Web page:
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2022 Spring


Robert Warren
For information about registration please contact our admissions.

An analysis of the impact of geography on the development of political organisation, the building of national identity, and the strategies involved in geopolitical relations.

This course will examine the ever-evolving relationships between space, people and power – or territory, nation and state. Over the past 350 years the territorial nation-state has become the dominant actor in world politics. The development of this role, specifically looking at the origins of the state and the concept of territorial right will be central to the course. We will continue by examining state expansionism and imperialism, the challenges of inter-state relations from a geopolitical perspective, and more recently, the impact of non-state actors and supra-national institutions on state sovereignty. Understanding issues of hegemony, identity, locality, migration and how people perceive global space will be fundamental in our analysis.

Here is the course outline:

1. Course Introduction: The Geography of Civilization

Feb 10

1. Course overview, methods of evaluation, defining terminology 2. A history of the development of civilization from a geographic, topographic and climactic perspective

2. Early State Formation: Surplus, War & Stratified Society

Feb 17

Using a series of contemporary theories, this class examines the primary factors that contributed to the emergence of early forms of societal development and political organization.

3. Modern State Formation: Territory, Sovereignty & Nation

Feb 24

An examination into the Enlightenment political thought and historical machinations that lead to the development of the modern territorial nation-state.

4. Borders & Boundaries: Lines of Separation and Interaction

Mar 3

Examining the fundamental concept of division and its impact on policy and people from both a micro and macro perspective

5. The Geography of Nationalism: Liberator & Oppressor

Mar 10

The impact location has on identity and the emergence of state nationalism in 19th century Europe


Mar 17

Based on all classes and readings up to this point of the semester. The exam will be in the form of multiple-choice questions and short essays.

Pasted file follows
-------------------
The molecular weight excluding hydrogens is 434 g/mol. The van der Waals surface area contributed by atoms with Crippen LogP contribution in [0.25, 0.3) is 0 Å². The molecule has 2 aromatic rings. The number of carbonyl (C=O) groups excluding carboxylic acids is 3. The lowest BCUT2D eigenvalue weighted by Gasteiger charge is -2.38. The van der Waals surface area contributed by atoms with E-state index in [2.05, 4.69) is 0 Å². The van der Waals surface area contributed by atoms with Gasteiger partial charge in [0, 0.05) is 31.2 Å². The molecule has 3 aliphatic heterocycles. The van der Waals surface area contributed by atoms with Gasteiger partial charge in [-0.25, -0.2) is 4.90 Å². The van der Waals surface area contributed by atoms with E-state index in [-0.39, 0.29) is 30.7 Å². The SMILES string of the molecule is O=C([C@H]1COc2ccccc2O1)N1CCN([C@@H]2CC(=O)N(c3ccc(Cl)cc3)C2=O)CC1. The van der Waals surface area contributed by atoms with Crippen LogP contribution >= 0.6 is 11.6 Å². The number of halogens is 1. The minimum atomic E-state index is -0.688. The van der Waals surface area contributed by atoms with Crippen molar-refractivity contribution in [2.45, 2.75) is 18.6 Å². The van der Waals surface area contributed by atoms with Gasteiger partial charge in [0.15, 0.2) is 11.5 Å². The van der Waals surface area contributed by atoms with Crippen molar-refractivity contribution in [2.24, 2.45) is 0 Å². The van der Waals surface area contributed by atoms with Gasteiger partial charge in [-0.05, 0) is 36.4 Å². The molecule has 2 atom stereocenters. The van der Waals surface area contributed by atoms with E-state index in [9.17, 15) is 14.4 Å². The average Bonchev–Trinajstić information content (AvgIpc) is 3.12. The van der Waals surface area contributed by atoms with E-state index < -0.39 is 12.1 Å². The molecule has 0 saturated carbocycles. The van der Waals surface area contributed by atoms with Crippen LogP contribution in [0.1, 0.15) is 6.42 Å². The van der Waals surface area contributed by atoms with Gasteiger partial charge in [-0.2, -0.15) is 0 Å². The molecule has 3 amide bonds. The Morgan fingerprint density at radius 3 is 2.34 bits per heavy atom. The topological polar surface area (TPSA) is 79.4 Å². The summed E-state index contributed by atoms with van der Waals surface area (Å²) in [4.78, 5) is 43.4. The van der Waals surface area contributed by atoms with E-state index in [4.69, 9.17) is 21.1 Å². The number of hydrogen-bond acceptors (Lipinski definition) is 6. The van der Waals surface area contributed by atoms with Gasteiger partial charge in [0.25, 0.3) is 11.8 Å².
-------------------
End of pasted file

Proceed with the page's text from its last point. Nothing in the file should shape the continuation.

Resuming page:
7. Imperialist Narratives & The Geographies of European Expansionism

Mar 24

Examining the economic, political and geographic implications of the European colonial era, as well as the current economic and political realities of the post-colonial world.

8. Geopolitics: Origins of the Sub-discipline

Apr 7

A history of geopolitical theory; from the founders of the late 19th century, to the study's tarnished reputation in 1930s Germany

9. Hegemony: Paths to Global Dominance

Apr 14

An examination of the history of hegemonic power; from the colonial empires of the Portuguese, Dutch and British, to the post-1945 emergence of US hegemony to its position in the 21st century. What does it take to become a hegemon, and who will be next?

10. Student Presentations Pt. 1

Apr 21

Students will present an 8-10 minute case study applying a selected theory from the course readings

11. Student Presentations Pt. 2

Apr 28

Students will present an 8-10 minute case study applying a selected theory from the course readings

12. Post-Colonial Constructs: The Challenges of Emerging Nations

May 5

To provide an understanding of the term 'post-colonial' from several perspectives, followed by an analysis of the political, social, and economic challenges post-colonial nation-states face. A case study of Sri Lanka (once Ceylon) will be provided to help underline notable post-colonial pitfalls.

13. Territorial Disputes: Claims, Conflicts and Resolutions

May 12

Using a series of real-life case studies, the concept of territorial right will be analyzed, looking at issues such as, historical imperative, territorial integrity and effective control


May 19

Based on all classes and readings from the whole course. The exam will be in the form of multiple-choice questions and short essays.

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